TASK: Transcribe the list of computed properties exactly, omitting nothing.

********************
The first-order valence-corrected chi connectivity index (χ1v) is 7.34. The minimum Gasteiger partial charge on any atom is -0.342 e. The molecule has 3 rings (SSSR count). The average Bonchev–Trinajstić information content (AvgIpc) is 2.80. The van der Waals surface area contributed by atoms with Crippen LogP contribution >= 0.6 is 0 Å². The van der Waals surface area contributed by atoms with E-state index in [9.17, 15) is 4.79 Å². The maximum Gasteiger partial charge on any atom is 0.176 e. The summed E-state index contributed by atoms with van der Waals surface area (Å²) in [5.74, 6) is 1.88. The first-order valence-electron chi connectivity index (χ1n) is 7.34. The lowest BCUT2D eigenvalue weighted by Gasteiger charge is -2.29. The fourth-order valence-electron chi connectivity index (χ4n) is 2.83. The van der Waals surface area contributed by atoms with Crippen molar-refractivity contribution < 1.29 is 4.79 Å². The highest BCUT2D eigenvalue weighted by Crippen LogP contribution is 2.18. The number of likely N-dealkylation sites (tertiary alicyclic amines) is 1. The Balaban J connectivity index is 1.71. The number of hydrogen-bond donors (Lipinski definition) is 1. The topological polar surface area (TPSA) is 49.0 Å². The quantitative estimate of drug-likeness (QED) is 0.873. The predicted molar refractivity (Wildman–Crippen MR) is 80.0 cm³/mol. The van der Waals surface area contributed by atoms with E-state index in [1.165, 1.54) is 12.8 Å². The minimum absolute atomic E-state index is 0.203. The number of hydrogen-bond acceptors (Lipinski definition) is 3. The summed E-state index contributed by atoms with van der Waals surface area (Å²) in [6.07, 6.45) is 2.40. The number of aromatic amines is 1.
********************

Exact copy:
The first-order valence-corrected chi connectivity index (χ1v) is 7.34. The minimum Gasteiger partial charge on any atom is -0.342 e. The molecule has 3 rings (SSSR count). The average Bonchev–Trinajstić information content (AvgIpc) is 2.80. The van der Waals surface area contributed by atoms with Crippen LogP contribution >= 0.6 is 0 Å². The van der Waals surface area contributed by atoms with E-state index in [9.17, 15) is 4.79 Å². The maximum Gasteiger partial charge on any atom is 0.176 e. The summed E-state index contributed by atoms with van der Waals surface area (Å²) in [5.74, 6) is 1.88. The first-order valence-electron chi connectivity index (χ1n) is 7.34. The lowest BCUT2D eigenvalue weighted by Gasteiger charge is -2.29. The fourth-order valence-electron chi connectivity index (χ4n) is 2.83. The van der Waals surface area contributed by atoms with Crippen molar-refractivity contribution < 1.29 is 4.79 Å². The highest BCUT2D eigenvalue weighted by Crippen LogP contribution is 2.18. The number of likely N-dealkylation sites (tertiary alicyclic amines) is 1. The Balaban J connectivity index is 1.71. The number of hydrogen-bond donors (Lipinski definition) is 1. The topological polar surface area (TPSA) is 49.0 Å². The quantitative estimate of drug-likeness (QED) is 0.873. The predicted molar refractivity (Wildman–Crippen MR) is 80.0 cm³/mol. The van der Waals surface area contributed by atoms with E-state index in [1.165, 1.54) is 12.8 Å². The minimum absolute atomic E-state index is 0.203. The number of hydrogen-bond acceptors (Lipinski definition) is 3. The summed E-state index contributed by atoms with van der Waals surface area (Å²) in [6.07, 6.45) is 2.40. The number of aromatic amines is 1.